First off, as of writing this, there’s no concrete evidence of what the potential cost for Harden would be. But, it would be fair to assume it would include some combination of Spencer Dinwiddie, Caris LeVert, and Jarrett Allen as well as first-round picks. Seeing players like Taurean Prince and Nicolas Claxton wouldn’t be surprising either. Like I previously said, youth isn’t as important in the situation that Brooklyn is currently in. But, LeVert and Allen aren’t just young players, they’re really good young players. LeVert is coming off a season that saw him average 18.7 points and an explosive bubble performance where he had four games scoring 22 or more; which includes two games of 34+. Allen is a beast for Brooklyn in the paint that has continued to polish his offensive game.

I could see why you would trade Allen money-wise, as former Nets assistant general manager Bobby Marks expressed on Brian Windhorst & The Hoop Collective podcast that Allen will want “Clint Capela-type money,” AKA a deal worth $90 million over five years. Allen isn’t worth that much. LeVert, however, just inked a three year $52 million contract; an absolute steal. It would be a shame to lose that promising of a player on such a great contract.

Depth and defense

Let’s assume that the package include LeVert, Dinwiddie, Allen, Prince and some first-rounders. In return, the Nets get Harden and some filler players. This would mean their starting lineup (assuming Joe Harris is re-signed), would be this:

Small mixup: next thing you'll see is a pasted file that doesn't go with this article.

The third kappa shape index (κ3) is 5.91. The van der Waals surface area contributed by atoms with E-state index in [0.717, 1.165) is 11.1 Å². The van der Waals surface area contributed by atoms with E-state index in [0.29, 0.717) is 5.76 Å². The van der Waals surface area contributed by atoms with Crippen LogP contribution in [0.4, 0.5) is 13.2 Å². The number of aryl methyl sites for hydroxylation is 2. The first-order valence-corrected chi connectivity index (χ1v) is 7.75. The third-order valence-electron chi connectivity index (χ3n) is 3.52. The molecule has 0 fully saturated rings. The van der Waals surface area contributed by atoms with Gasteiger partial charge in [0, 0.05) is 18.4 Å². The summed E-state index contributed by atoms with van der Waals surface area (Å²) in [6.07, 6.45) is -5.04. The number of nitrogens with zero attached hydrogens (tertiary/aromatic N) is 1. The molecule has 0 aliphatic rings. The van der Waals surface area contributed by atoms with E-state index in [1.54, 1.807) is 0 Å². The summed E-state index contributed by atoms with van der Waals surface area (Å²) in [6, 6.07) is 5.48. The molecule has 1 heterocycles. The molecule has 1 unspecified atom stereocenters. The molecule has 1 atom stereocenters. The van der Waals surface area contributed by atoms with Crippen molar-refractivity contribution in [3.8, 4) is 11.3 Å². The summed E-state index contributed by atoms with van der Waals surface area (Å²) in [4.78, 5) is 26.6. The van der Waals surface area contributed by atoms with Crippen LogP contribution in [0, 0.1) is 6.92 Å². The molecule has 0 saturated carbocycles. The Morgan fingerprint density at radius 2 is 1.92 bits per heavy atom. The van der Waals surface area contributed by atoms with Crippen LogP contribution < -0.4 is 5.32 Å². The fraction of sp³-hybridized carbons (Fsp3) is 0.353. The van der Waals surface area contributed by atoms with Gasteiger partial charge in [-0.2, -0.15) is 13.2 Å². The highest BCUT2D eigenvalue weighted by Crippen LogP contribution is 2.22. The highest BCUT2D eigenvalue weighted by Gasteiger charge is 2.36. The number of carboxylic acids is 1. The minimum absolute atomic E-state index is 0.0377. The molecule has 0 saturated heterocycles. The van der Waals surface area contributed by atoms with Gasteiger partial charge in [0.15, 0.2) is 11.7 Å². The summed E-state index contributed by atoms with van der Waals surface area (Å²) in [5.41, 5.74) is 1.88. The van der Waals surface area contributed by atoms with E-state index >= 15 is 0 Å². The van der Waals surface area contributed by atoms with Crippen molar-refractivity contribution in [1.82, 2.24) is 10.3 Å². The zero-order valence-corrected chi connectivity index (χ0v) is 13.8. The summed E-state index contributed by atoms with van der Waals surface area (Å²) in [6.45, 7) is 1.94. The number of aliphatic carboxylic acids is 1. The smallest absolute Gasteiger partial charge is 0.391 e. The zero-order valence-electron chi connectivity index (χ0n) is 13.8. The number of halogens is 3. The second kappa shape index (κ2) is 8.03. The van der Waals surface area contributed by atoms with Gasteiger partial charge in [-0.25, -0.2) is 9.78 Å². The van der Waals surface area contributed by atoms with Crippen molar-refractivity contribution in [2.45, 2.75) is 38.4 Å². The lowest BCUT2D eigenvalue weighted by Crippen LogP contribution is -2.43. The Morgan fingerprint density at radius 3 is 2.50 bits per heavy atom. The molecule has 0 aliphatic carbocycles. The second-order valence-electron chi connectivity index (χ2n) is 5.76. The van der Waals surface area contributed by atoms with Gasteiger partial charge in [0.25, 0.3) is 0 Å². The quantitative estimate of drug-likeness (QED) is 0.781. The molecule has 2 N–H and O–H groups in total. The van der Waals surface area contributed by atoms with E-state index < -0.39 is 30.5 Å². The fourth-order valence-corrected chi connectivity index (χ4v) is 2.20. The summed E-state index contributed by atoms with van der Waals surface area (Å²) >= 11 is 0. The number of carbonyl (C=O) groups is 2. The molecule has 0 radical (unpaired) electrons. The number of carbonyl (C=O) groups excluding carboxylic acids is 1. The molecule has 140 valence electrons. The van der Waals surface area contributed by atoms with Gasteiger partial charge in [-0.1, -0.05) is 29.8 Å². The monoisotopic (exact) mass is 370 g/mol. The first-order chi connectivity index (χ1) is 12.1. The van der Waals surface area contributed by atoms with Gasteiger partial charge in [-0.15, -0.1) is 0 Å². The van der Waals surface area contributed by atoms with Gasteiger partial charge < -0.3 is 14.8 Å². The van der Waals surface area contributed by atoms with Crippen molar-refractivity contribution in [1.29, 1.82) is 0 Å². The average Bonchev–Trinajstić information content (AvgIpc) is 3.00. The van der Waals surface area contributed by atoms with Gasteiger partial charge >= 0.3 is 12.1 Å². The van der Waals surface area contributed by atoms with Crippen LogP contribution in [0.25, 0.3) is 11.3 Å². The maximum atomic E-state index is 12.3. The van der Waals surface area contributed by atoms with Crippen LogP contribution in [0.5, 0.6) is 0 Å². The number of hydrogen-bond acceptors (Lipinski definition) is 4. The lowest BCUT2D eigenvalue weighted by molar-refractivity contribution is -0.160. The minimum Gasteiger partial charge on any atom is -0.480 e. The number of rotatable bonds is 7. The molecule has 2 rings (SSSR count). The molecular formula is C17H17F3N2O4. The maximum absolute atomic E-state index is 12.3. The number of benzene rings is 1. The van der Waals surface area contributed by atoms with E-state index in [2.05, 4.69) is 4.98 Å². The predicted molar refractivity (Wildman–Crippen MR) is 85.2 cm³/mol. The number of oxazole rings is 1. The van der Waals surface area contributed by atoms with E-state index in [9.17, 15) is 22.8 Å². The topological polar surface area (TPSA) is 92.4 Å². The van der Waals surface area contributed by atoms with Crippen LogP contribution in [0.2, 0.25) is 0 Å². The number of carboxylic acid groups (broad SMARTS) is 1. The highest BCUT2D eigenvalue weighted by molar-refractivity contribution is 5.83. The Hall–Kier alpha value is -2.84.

Point guard: Kyrie Irving
Shooting guard: James Harden
Small forward: Joe Harris
Power forward: Kevin Durant
Center: DeAndre Jordan

Cool. Very cool, actually. So, what’s the problem? Defense. Irving and Harden would contend to be the worst defensive backcourt in the entire league. Joe Harris is okay on defense, but nothing special. Durant is a good defender, but would be exposed against Anthony Davis if they were to meet in the Finals. Jordan will be a traditional center in the paint and is fine defensively. Wanna know what else is not cool? Here’s what their bench would look like (in no specific order): Chris Chiozza, Garrett Temple, Rodions Kurucs, Bruce Brown, and Timothé Luwawu-Cabarrot. If you’re not a Nets fan you might only know Temple, and maybe Luwawu-Cabarrot if he had a good game against your team. What I’m saying is Brooklyn’s depth would be absolutely depleted. If the Nets don’t trade for Harden, then the bench would be Dinwiddie, Allen/Jordan, Prince and then all of those guys I mentioned before. Depth would be one of Brooklyn’s biggest advantages they would have over other contenders if the Harden trade isn’t done.